Tuesday, January 2, 2018

Booksie's Shelves, January 2, 2018


It's a start of another new year and Booksie wishes all readers a happy, healthy prosperous year!  I'm doing a 2017 wrap up of my reading year along with a listing of what's come through the door lately and the books I'm in the midst of reading.  In 2017, I read a total of 117 books.  I met the following reading goals:

1.  I read more classics.  This year I read East Of Eden, Bleak House and Moby Dick.
2.  I read a lot more of my own books that are sitting on shelves and in piles. 
3.  I made progress in catching up in series by Mo Hayder, Michael Connelly, Jonathan Kellerman and John Sandford.

I rate my books on a scale of 1-5.  This year the fives included:

1.  The Diamond Age, Neal Stephenson
2.  Bleak House, Charles Dickens
3.  The Stress Of Her Regard, Tim Powers
4.  The Lies Of Locke Lamora, Scott Lynch
5.  American Gods, Neil Gaiman
6.  Smoke, Dan Vyleta
7.  A Dark So Deadly, Stuart MacBride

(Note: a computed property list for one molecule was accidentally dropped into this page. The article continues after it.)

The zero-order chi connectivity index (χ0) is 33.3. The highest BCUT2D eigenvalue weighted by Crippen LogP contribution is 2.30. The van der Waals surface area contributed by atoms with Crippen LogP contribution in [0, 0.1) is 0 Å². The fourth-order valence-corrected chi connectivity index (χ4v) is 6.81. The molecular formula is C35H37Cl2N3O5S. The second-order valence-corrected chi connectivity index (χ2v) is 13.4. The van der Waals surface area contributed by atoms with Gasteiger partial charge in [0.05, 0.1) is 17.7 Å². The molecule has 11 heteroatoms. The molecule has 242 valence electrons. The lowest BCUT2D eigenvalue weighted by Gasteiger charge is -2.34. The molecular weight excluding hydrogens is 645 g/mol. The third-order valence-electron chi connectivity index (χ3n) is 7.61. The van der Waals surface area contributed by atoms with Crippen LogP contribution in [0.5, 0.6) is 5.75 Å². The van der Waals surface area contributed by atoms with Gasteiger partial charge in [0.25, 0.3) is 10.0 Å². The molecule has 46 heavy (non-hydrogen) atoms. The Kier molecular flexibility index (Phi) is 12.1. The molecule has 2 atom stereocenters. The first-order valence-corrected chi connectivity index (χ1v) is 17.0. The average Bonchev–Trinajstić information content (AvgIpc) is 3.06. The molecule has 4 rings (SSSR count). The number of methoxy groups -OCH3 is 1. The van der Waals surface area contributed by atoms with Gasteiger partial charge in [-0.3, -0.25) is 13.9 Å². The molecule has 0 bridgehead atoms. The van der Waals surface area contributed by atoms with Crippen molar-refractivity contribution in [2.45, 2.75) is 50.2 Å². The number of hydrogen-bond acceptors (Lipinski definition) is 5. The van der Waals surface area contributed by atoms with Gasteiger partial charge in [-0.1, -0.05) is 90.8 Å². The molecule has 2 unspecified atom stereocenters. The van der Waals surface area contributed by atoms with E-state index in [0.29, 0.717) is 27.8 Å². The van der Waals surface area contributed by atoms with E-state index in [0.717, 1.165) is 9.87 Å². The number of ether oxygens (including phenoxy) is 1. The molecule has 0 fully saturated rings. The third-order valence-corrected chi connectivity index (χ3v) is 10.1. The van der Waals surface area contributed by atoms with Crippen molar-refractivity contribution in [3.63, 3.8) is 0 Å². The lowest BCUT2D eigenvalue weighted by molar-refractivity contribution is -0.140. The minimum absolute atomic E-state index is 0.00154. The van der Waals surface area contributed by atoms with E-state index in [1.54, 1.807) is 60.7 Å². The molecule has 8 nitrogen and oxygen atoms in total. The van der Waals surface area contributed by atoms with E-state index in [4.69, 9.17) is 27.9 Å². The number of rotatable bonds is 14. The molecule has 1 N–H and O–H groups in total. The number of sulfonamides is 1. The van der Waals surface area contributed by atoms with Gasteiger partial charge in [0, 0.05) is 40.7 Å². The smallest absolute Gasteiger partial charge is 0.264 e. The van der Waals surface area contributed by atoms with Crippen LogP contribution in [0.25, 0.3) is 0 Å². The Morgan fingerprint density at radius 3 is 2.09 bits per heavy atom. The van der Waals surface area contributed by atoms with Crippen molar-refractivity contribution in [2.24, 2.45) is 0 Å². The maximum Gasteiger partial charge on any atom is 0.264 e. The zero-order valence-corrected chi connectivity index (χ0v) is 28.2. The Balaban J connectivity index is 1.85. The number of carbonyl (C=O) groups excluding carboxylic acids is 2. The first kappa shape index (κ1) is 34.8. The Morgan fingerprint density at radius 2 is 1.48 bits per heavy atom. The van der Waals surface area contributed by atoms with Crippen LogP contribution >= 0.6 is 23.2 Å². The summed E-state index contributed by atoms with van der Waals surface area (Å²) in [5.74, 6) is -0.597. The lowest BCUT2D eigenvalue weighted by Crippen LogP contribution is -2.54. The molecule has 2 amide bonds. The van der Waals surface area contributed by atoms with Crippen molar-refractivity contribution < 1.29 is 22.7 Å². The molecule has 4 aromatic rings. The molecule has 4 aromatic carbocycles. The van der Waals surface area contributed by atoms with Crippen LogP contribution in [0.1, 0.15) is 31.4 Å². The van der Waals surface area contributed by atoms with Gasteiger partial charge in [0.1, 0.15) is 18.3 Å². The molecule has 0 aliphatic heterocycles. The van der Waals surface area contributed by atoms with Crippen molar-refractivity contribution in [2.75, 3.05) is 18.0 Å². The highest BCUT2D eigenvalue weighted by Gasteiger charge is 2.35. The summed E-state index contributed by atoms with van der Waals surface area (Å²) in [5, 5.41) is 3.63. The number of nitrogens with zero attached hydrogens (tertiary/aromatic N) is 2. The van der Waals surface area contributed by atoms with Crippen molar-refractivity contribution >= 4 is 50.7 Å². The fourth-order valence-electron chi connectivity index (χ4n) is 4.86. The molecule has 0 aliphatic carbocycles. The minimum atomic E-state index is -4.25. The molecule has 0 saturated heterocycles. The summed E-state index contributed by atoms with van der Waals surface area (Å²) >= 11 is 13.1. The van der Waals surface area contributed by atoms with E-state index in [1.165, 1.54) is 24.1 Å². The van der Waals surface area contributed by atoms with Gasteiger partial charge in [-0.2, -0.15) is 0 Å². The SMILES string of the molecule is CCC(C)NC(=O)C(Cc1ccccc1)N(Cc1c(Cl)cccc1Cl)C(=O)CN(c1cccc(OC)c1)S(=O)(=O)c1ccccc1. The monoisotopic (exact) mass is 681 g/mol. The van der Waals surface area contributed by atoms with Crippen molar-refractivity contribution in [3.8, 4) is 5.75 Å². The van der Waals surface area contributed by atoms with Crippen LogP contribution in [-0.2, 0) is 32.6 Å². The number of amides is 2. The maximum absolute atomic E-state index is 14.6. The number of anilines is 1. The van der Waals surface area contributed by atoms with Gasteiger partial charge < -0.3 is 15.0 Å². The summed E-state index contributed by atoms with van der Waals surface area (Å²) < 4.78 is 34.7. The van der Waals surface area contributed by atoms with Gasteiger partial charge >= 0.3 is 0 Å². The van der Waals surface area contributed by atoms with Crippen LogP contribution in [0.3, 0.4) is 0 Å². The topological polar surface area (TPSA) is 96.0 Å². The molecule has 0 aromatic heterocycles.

8.  A Gentleman In Moscow, Amor Towles
9.  Shame, Salman Rushdie
10.  My Absolute Darling, Gabriel Tallent

Here's what's come through the doors lately:

1.  Morse's Greatest Mystery, Colin Dexter, mystery anthology, won at a party
2. Bone Music, Christopher Rice, mystery, sent for book tour
3.  The Undoing Project, Michael Lewis, nonfiction, won at a party
4.  Swing Time, Zadie Smith, fiction, purchased
5.  The Broken Girls, Simone St. James, suspense, won in a contest
6.  The Chalk Man, C.J. Tudor, mystery, sent for book tour
7.  Still Me, Jojo Moyes, literary fiction, sent by publisher
8.  The Fifth Season, N.K. Jemisin, fantasy, gift from my son
9.  The Obelisk Gate, N.K. Jemisin, fantasy, gift from my son
10.  The Stone Sky, N.K. Jemisin, fantasy, gift from my son
11.  The Mechanical, Ian Tregillis, sci fi, gift from my son
12.  The Rising, Ian Tregillis, sci fi, gift from my son
13.  The Liberation, Ian Tregillis, sci fi, gift from my son

Here's what I'm reading:

1.  Career Of Evil, Robert Galbraith, audio
2.  Strangler, Cory Mitchell, Kindle
3.  You, Caroline Kepnes, paper
4.  The Jury Returns, Louis Nizer, hardback
5.  The New York Trilogy, Paul Auster, paper
6.  The Riverman, Alex Gray, Kindle Fire

7.  A Book Of American Martyrs, Joyce Carol Oates, Kindle Fire
8.  Astonish Me, Maggie Shipstead, Kindle
9.  The Abomination, Jonathan Holt, Kindle Fire
10.  Delia's Shadow, Jamie Lee Moyer, hardback

11,  Victims, Jonathan Kellerman, paper

Happy Reading!